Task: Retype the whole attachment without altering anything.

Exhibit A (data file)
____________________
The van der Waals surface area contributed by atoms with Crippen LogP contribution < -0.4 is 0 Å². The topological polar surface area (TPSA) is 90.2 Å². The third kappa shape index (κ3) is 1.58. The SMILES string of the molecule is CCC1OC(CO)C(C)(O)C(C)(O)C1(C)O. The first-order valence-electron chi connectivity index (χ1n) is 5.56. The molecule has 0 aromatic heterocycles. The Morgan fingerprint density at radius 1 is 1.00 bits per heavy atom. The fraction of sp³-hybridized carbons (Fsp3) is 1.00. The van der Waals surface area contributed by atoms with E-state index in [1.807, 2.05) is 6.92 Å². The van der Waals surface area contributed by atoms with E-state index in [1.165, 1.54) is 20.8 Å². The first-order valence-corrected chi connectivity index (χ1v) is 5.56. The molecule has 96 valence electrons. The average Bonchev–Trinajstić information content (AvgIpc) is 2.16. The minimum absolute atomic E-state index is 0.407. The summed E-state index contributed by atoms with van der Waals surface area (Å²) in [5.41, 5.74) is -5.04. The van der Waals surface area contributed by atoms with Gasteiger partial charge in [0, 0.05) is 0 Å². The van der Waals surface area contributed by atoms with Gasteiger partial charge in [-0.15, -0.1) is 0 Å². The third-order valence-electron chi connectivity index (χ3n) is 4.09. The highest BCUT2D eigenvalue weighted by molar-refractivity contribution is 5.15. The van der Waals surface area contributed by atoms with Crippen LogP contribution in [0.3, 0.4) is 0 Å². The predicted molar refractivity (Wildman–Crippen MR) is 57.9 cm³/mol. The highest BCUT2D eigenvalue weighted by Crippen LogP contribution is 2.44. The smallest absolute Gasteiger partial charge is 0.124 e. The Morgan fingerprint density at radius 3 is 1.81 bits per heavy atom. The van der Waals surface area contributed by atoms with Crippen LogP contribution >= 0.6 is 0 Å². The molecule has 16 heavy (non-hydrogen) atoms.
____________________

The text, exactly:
The van der Waals surface area contributed by atoms with Crippen LogP contribution < -0.4 is 0 Å². The topological polar surface area (TPSA) is 90.2 Å². The third kappa shape index (κ3) is 1.58. The SMILES string of the molecule is CCC1OC(CO)C(C)(O)C(C)(O)C1(C)O. The first-order valence-electron chi connectivity index (χ1n) is 5.56. The molecule has 0 aromatic heterocycles. The Morgan fingerprint density at radius 1 is 1.00 bits per heavy atom. The fraction of sp³-hybridized carbons (Fsp3) is 1.00. The van der Waals surface area contributed by atoms with E-state index in [1.807, 2.05) is 6.92 Å². The van der Waals surface area contributed by atoms with E-state index in [1.165, 1.54) is 20.8 Å². The first-order valence-corrected chi connectivity index (χ1v) is 5.56. The molecule has 96 valence electrons. The average Bonchev–Trinajstić information content (AvgIpc) is 2.16. The minimum absolute atomic E-state index is 0.407. The summed E-state index contributed by atoms with van der Waals surface area (Å²) in [5.41, 5.74) is -5.04. The van der Waals surface area contributed by atoms with Gasteiger partial charge in [0, 0.05) is 0 Å². The van der Waals surface area contributed by atoms with Gasteiger partial charge in [-0.15, -0.1) is 0 Å². The third-order valence-electron chi connectivity index (χ3n) is 4.09. The highest BCUT2D eigenvalue weighted by molar-refractivity contribution is 5.15. The van der Waals surface area contributed by atoms with Crippen LogP contribution in [0.3, 0.4) is 0 Å². The predicted molar refractivity (Wildman–Crippen MR) is 57.9 cm³/mol. The highest BCUT2D eigenvalue weighted by Crippen LogP contribution is 2.44. The smallest absolute Gasteiger partial charge is 0.124 e. The Morgan fingerprint density at radius 3 is 1.81 bits per heavy atom. The van der Waals surface area contributed by atoms with Crippen LogP contribution >= 0.6 is 0 Å². The molecule has 16 heavy (non-hydrogen) atoms.